Situation: A CEO is building a new company. She has a small, highly qualified team, and much of the work is hands-on. In addition, there is fund raising to support the venture. The CEO also makes time for exercise and keeping in shape. With all of this on her plate she is getting overwhelmed. How do you focus on priorities in an early stage company? How do you make time for priorities?
Advice from the CEOs:
Maintain your exercise and health – this makes everything else easier.
Decide on your strategic platform. This creates a larger conceptual framework and helps to clarify priorities.
Identify the gating items. Focus effort here and spend scarce resources strategically to push your goal.
Within your gating items, identify the factors that make you scalable. Focus most of your effort here.
Create a weekly focus.
Lay out your to-do list in a Covey quadrant – most and least important vs. urgent and not urgent. Review this weekly to eliminate or delegate less important priorities.
Operational issues are usually symptoms – identify the causes and fix them.
Daily, list what you’ve done. Look back every 1-2 weeks and assess how you spent your time. Eliminate time wasters.
Don’t let you passion be undermined by the drudgery.
As an early stage company, you have to react – understand and appreciate that some aspects of early stage company life will not be very strategic.
Fix things rather than adding people and complexity. This compliments Fisher’s Stages of Growth recommendations for a company of under 11 people.
Situation: A company has had one primary focus for the last few years. They are now developing another capability which takes significant attention from the CEO. How do you balance multiple foci, while maintaining a balance with family life? How do you balance multiple businesses?
Advice from the CEOs:
Find people you trust and delegate – ask them for help. Give them lots of leeway – just ask for updates.
Prioritize your weeks – big boulders and small rocks – decide weekly how you will focus. A week is a good planning time frame.
Identify and come to grips with your situation – the brutal facts – this will help you to prioritize.
Set boundaries based on time, relationships, priority – have realistic expectations of what you can accomplish. Set others’ expectations on when you will respond to their calls, emails, etc.
Compartmentalize your time for full concentration and focus. Focus on one thing at a time instead of multi-tasking.
Eliminate non-value added “stuff.”
Avoid letting others impose their schedules onto yours.
Use exercise time to refresh your endorphins, clear your head and give you time to reflect on priorities.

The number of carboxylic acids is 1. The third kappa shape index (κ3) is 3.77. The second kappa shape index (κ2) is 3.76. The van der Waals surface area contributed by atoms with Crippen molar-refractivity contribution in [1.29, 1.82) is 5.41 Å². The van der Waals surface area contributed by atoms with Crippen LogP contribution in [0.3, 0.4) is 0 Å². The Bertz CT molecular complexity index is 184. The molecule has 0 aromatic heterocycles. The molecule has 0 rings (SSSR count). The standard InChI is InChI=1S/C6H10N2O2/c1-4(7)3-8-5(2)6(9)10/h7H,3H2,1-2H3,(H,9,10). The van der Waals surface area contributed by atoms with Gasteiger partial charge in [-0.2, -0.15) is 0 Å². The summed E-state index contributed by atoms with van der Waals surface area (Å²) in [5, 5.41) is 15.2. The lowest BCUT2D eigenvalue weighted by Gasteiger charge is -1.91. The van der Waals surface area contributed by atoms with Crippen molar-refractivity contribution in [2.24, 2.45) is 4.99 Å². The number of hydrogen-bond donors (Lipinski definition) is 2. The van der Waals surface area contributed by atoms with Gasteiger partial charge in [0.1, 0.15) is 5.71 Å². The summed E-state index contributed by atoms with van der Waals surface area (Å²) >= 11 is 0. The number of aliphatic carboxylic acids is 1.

Situation: A CEO is involved in a number of outside Boards and organizations, both because this involvement helps the company, and for personal reasons. Recent changes in family demands are now prompting reconsideration of this level of involvement. How do you prioritize demands on your time?
Advice from the CEOs:
List all of your priorities – both business and personal – and the amount of time that they require on a weekly or monthly basis. For non-family activities, rate each in terms of importance both to your organization, and to your heart.
Decide how many outside Boards or organizations you are willing to participate in and how many hours of the week or month you are willing to allocate to this.
Reduce your involvement in outside boards and organizations so that you get the time commitment down to what you are willing to allocate. Thereafter, to maintain control of your time. If you add a new commitment, drop an existing commitment.
Where you have commitments that are important to the company, but lower priority in terms of your own passion, delegate representation to good people within your company. This both maintains company presence and enhances their professional growth.
Where you want to terminate involvement let the organization know of your plans in advance, and negotiate a phase out schedule and timeline. They will appreciate your working with them.
Consider putting someone between you and your calendar to communicate with those making new requests for your time. This person can say no more easily than you can.
Situation: A company is enjoying a good year and is busy both adding new business and serving current clients. However, the CEO finds that when business is good he doesn’t have time to focus on all of his initiatives. This frustrates him. How do you make time for initiatives?
Advice from the CEOs:
How extensive is your To-Do List? If you have two or three major, time consuming initiatives, and a host of small tasks, prioritize both categories. Focus on what you can do given the time you have available. Put lower priority on the smaller tasks, and delegate as much as you can, or put them off until things slow down. This will help deal with your frustrations.
Block out time for yourself.
Do this early in the day, before you have lots of distractions on your desk.
Allocate 1-2 hours early in the morning, and get to work a little later. Let you staff know that you are not to be disturbed unless it’s an emergency, but that they will have your full attention when you get to the office.
Plan you initiatives, segment them into smaller pieces, and schedule them.
Use Mindmapping to segment them, or a piece of software like MindManager to assist your thinking.